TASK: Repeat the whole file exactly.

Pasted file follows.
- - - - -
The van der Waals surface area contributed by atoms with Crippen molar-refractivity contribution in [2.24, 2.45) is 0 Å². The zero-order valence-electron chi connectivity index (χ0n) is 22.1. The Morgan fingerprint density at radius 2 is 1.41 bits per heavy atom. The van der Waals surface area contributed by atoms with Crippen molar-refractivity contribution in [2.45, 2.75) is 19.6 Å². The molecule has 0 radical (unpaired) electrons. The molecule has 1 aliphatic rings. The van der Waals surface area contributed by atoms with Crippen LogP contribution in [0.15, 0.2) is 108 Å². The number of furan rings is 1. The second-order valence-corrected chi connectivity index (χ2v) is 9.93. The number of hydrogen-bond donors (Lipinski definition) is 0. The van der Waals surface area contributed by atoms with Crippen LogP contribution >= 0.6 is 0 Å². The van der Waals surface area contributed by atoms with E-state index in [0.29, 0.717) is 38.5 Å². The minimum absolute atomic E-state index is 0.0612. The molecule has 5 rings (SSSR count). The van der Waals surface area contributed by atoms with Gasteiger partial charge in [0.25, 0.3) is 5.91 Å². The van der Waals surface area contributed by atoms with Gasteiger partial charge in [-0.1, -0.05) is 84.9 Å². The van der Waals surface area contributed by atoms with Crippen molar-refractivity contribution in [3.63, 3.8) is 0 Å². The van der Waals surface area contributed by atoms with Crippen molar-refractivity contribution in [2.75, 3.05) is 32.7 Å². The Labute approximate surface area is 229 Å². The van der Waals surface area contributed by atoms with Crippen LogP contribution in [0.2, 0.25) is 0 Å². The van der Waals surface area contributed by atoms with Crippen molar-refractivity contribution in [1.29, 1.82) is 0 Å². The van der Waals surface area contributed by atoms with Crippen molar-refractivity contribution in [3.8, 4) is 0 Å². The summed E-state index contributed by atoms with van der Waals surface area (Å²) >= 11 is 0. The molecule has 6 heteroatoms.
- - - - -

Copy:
The van der Waals surface area contributed by atoms with Crippen molar-refractivity contribution in [2.24, 2.45) is 0 Å². The zero-order valence-electron chi connectivity index (χ0n) is 22.1. The Morgan fingerprint density at radius 2 is 1.41 bits per heavy atom. The van der Waals surface area contributed by atoms with Crippen molar-refractivity contribution in [2.45, 2.75) is 19.6 Å². The molecule has 0 radical (unpaired) electrons. The molecule has 1 aliphatic rings. The van der Waals surface area contributed by atoms with Crippen LogP contribution in [0.15, 0.2) is 108 Å². The number of furan rings is 1. The second-order valence-corrected chi connectivity index (χ2v) is 9.93. The number of hydrogen-bond donors (Lipinski definition) is 0. The van der Waals surface area contributed by atoms with Crippen LogP contribution >= 0.6 is 0 Å². The van der Waals surface area contributed by atoms with E-state index in [0.29, 0.717) is 38.5 Å². The minimum absolute atomic E-state index is 0.0612. The molecule has 5 rings (SSSR count). The van der Waals surface area contributed by atoms with Gasteiger partial charge in [0.25, 0.3) is 5.91 Å². The van der Waals surface area contributed by atoms with Gasteiger partial charge in [-0.1, -0.05) is 84.9 Å². The van der Waals surface area contributed by atoms with Crippen molar-refractivity contribution in [3.63, 3.8) is 0 Å². The van der Waals surface area contributed by atoms with Crippen molar-refractivity contribution in [2.75, 3.05) is 32.7 Å². The Labute approximate surface area is 229 Å². The van der Waals surface area contributed by atoms with Crippen LogP contribution in [0.2, 0.25) is 0 Å². The van der Waals surface area contributed by atoms with Crippen molar-refractivity contribution in [1.29, 1.82) is 0 Å². The van der Waals surface area contributed by atoms with Crippen molar-refractivity contribution in [3.8, 4) is 0 Å². The summed E-state index contributed by atoms with van der Waals surface area (Å²) >= 11 is 0. The molecule has 6 heteroatoms.